Ecuador has pulled out of a trade pact with the United States, claiming it had become an instrument of "blackmail" for Washington as Quito considers whistleblower Edward Snowden's asylum request.
Snowden, whose custody the US is seeking on espionage charges after he leaked classified information on a widespread secret surveillance programme, is believed to be currently hiding at the Moscow airport, where he arrived from Hong Kong on Sunday.
But despite voicing support for the former National Security Agency contractor, Ecuador is yet to consider his asylum application.
"Would he be allowed to arrive on Ecuadorean territory? This is something that, in principle, we haven't considered," President Rafael Correa told a news conference on Thursday.
"We would probably examine it, but for now he is in Russia," he said, adding that Ecuador's ambassador to Russia met Snowden just once on Monday in the transit area of Moscow's Sheremetyevo airport and that no further contact had been made.
WikiLeaks founder Julian Assange, whose anti-secrecy website has assisted Snowden, said on Monday that Quito had given Snowden a "refugee document of passage" that would allow him to travel here.
"You request asylum when you are on a country's territory. Snowden is not on Ecuadorean territory, so technically we cannot even process the asylum request," Correa said.
The United States has revoked Snowden's passport, after he revealed a widespread US surveillance programme in early June. The 30-year-old computer specialist has been staying in the transit area of the Moscow airport - which means he has not technically entered Russia, according to that country.
'Rights training' aid offer
In Washington, US State Department deputy spokesman Patrick Ventrell said that giving Snowden asylum would create "grave difficulties for our bilateral relationship".
"If they take that step, that would have very negative repercussions," Ventrell said.
But a US official also denied that a bilateral trade pact was being used as "blackmail" in the case, insisting that Washington wanted to maintain a good economic relationship with Quito.
Ecuador does not accept pressure or threats from anyone, and does not trade on principles or make them contingent on commercial interests, even if those interests are important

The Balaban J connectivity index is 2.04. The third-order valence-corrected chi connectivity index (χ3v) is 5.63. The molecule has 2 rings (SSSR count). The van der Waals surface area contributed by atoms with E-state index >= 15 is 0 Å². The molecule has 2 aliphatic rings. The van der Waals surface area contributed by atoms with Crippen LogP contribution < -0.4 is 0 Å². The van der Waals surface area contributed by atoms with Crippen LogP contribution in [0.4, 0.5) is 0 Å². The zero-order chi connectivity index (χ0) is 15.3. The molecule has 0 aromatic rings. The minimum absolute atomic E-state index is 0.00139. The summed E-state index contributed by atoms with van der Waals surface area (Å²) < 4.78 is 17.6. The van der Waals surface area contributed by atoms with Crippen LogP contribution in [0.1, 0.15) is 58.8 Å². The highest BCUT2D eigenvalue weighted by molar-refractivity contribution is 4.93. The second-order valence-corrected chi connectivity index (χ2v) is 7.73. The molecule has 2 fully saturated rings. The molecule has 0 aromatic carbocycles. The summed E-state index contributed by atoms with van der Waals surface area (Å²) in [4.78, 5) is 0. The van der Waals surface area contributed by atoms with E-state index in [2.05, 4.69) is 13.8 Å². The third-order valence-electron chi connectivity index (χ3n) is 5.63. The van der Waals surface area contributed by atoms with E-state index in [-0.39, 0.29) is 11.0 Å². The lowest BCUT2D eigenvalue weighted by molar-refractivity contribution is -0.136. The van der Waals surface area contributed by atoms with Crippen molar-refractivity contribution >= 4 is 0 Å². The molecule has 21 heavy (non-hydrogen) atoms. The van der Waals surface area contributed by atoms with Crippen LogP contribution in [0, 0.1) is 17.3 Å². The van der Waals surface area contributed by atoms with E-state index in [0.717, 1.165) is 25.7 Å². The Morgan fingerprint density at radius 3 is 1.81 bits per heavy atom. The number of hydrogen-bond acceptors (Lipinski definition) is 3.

Ecuador's Communications Minister Fernando Alvarado announced earlier that the country "unilaterally and irrevocably renounces these preferential customs tariff rights".
"Ecuador does not accept pressure or threats from anyone, and does not trade on principles or make them contingent on commercial interests, even if those interests are important," he said.
In a jab at the US government, Alvarado said his government was prepared to offer $23 million - the equivalent of what Ecuador gains from the trade pact - in aid to the United States government to fund human rights training.
The funding would be destined to help "avoid violations of privacy, torture and other actions that are denigrating to humanity".
Correa's government said that while it had received the preferential rights in exchange for its cooperation in the war on drugs, they had become a "new instrument of blackmail".
But the US State Department said the trade programme was granted by Congress and Quito could not withdraw unilaterally.
The pact, which covers important Ecuadorean exports such as fresh-cut roses, fruits, vegetables and tuna, is set to expire on July 31 unless the US Congress renews it.
The arrangement, which dates back to the early 1990s, originally benefited four Andean nations, and Ecuador was the last country still participating in it. Analysts have warned that Washington may refuse to renew it if Quito grants asylum to Snowden.
The United States is Ecuador's main trade partner, buying 40 percent of Quito's exports, or the equivalent of $9 billion per year.
An online publication of the presidency said Washington had put "explicit and implicit" pressure on Quito over Snowden's asylum petition as well as its decision to shelter Assange at its London embassy and its ties with "nations considered 'enemies' of the United States".